CD90low MSCs modulate intratumoral immunity to confer antitumor activity in a mouse model of ovarian cancer
Metrics: PDF 250 views | HTML 397 views | ?
Yang Zeng1,5, Binghao Li1,6, Tao Li1,7, Wei Liu2, Chongzhao Ran3, Richard T. Penson4, Mark C. Poznansky1, Yanan Du2 and Huabiao Chen1
1 Vaccine and Immunotherapy Center, Massachusetts General Hospital and Harvard Medical School, Boston 02114, USA
2 Department of Biomedical Engineering, School of Medicine, Collaborative Innovation Center for Diagnosis and Treatment of Infectious Diseases, Tsinghua University, Beijing 100084, China
3 Martinos Center for Biomedical Imaging, Department of Radiology, Massachusetts General Hospital and Harvard Medical School, Charlestown 02129, USA
4 Medical Gynecologic Oncology, Gillette Center for Women's Cancers, Massachusetts General Hospital and Harvard Medical School, Boston 02114, USA
5 Department of Cancer Biology, Dana Farber Cancer Institute, Boston 02215, USA
6 Department of Orthopaedics, The Second Affiliated Hospital of Zhejiang University School of Medicine, Hangzhou, Zhejiang 310009, China
7 Jiangsu Key Laboratory of Clinical Laboratory Medicine, School of Medicine, Jiangsu University, Zhenjiang, Jiangsu 212013, China
Keywords: mesenchymal stem cells; CD90; ovarian cancer; immunotherapy
Received: May 13, 2019 Accepted: June 19, 2019 Published: July 09, 2019
Both anti-tumoral and pro-tumoral effects of mesenchymal stem cells (MSCs) in preclinical treatment of ovarian cancer have been controversially demonstrated. In this study, we profiled the phenotypes of mouse compact bone-derived MSCs (CB-MSCs) and bone marrow-derived MSCs (BM-MSCs) and found that CB-MSCs expressed lower CD90 compared to BM-MSCs. We examined gene expression of immune regulating cytokines of CB-MSCs in 2D and 3D culture and under stimulation with TLR4 agonist LPS or immune activator VIC-008. Our data showed that when CB-MSCs were cultured in simulated in vivo 3D condition, CD90 expression was further decreased. Moreover, gene expressions of immune activating cytokines IL-12, IL-21, IFNγ and a pro-inflammatory cytokine CXCL10 in CB-MSCs were increased in 3D culture whereas gene expression of anti-inflammatory cytokines IL-10 and CCL5 were downregulated. Stimulation of CB-MSCs by LPS or VIC-008 presented similar profile of the cytokine gene expressions to that in 3D culture which might benefit the anti-tumor efficacy of CD90low MSCs. The anti-tumor effects of CD90low CB-MSCs alone or in combination with VIC-008 were evaluated in a syngeneic orthotopic mouse model of ovarian cancer. Treatment that combines CB-MSCs and VIC-008 significantly decreased tumor growth and prolonged mouse survival. This was associated with the increase of activated anti-tumoral CD4+ and CD8+ T cells and the decrease of Treg cells in the tumor microenvironment. Taken together, our study demonstrates the synergistic anti-tumoral efficacy by application of CB-MSCs combined with immune activator VIC-008 and provides new insight into CD90low MSCs as a new anti-tumor arsenal.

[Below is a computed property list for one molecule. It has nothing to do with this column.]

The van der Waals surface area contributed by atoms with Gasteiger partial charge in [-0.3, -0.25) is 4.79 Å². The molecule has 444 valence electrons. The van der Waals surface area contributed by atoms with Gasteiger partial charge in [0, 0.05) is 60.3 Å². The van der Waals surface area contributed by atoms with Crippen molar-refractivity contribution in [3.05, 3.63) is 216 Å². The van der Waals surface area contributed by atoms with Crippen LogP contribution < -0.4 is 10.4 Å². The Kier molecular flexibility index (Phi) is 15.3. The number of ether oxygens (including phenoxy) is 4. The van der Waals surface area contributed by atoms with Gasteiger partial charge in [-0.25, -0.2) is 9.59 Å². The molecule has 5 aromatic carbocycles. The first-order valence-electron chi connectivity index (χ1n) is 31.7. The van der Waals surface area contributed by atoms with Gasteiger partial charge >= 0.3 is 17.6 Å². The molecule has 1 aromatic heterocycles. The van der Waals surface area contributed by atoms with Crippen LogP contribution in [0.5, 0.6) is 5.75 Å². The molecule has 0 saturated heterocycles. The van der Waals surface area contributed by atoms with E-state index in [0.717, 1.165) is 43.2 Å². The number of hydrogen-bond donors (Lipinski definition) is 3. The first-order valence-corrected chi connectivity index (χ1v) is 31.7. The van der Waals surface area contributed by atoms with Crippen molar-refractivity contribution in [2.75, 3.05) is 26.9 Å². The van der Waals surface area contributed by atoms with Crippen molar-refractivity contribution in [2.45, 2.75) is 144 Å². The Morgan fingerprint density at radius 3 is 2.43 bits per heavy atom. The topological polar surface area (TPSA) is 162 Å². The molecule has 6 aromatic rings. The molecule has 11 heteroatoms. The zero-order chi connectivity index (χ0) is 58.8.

Ovarian cancer is a life-threatening tumor in women as its diagnosis often occurs at a late stage . In recent years, immunotherapy as adjuvant to surgery and chemotherapy has been broadly investigated in ovarian cancer as a way to reduce tumor recurrence and improve the survival rate . Bone marrow derived mesenchymal stem/stromal cells (BM-MSCs) have also been studied for cancer therapy, due to their allogeneic availability, tropism for solid tumors, immune privilege and reliable in vitro amplification . In the context of ovarian cancer, MSCs have been deployed as genetically engineered delivery vehicles, where they may highly express IL-2, IL-12, IL-15, IL-21, IFN-β or the suicide gene [4–6]. However, gene engineering has come along with safety concerns. Unmodified MSCs are seldom used to treat ovarian cancer since several studies have suggested that MSCs might promote tumor growth [7, 8]. As immunomodulatory cells, MSCs were mostly characterized with immunosuppressive properties. However, more emerging studies demonstrated the capability of MSCs in keeping immunity in balance . In some circumstances, they could even promote immune priming. For instance, MSCs could be induced to act as antigen-presenting cells (APCs) [10, 11]. Approaches for polarizing MSCs into pro-inflammatory and anti-tumorigenic MSC1 or immunosuppressive and pro-tumorigenic MSC2 by TLR4 or TLR3 agonists were also reported [12, 13]. MSCs supported the survival of B cells through undetermined factors  and prevented T cells apoptosis through the secretion of IL-7 . These studies suggest that MSCs may have the anti-tumor potential in tumor immunotherapy.